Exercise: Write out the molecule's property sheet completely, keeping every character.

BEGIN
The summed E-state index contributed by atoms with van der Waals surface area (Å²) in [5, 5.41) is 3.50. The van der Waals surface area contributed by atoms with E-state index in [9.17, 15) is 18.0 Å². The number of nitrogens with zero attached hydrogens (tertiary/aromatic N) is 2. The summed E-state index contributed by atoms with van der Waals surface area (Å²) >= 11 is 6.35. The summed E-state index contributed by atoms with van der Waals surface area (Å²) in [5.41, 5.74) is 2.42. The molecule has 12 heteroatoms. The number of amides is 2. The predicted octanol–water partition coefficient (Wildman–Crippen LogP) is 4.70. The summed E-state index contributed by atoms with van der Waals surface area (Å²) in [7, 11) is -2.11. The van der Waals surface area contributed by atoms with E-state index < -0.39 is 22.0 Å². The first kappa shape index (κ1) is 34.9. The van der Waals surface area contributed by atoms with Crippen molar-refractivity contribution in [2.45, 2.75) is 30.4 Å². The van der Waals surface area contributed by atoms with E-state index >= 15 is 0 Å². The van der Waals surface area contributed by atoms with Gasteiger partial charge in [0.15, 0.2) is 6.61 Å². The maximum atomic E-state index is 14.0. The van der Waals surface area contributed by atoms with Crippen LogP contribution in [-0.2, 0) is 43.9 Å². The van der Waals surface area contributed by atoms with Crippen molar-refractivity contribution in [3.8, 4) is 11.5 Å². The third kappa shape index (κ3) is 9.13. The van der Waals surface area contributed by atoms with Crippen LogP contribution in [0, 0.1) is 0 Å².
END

The summed E-state index contributed by atoms with van der Waals surface area (Å²) in [5, 5.41) is 3.50. The van der Waals surface area contributed by atoms with E-state index in [9.17, 15) is 18.0 Å². The number of nitrogens with zero attached hydrogens (tertiary/aromatic N) is 2. The summed E-state index contributed by atoms with van der Waals surface area (Å²) >= 11 is 6.35. The summed E-state index contributed by atoms with van der Waals surface area (Å²) in [5.41, 5.74) is 2.42. The molecule has 12 heteroatoms. The number of amides is 2. The predicted octanol–water partition coefficient (Wildman–Crippen LogP) is 4.70. The summed E-state index contributed by atoms with van der Waals surface area (Å²) in [7, 11) is -2.11. The van der Waals surface area contributed by atoms with E-state index < -0.39 is 22.0 Å². The first kappa shape index (κ1) is 34.9. The van der Waals surface area contributed by atoms with Crippen molar-refractivity contribution in [2.45, 2.75) is 30.4 Å². The van der Waals surface area contributed by atoms with E-state index >= 15 is 0 Å². The van der Waals surface area contributed by atoms with Gasteiger partial charge in [0.15, 0.2) is 6.61 Å². The maximum atomic E-state index is 14.0. The van der Waals surface area contributed by atoms with Crippen LogP contribution in [-0.2, 0) is 43.9 Å². The van der Waals surface area contributed by atoms with Crippen molar-refractivity contribution in [3.8, 4) is 11.5 Å². The third kappa shape index (κ3) is 9.13. The van der Waals surface area contributed by atoms with Crippen LogP contribution in [0, 0.1) is 0 Å².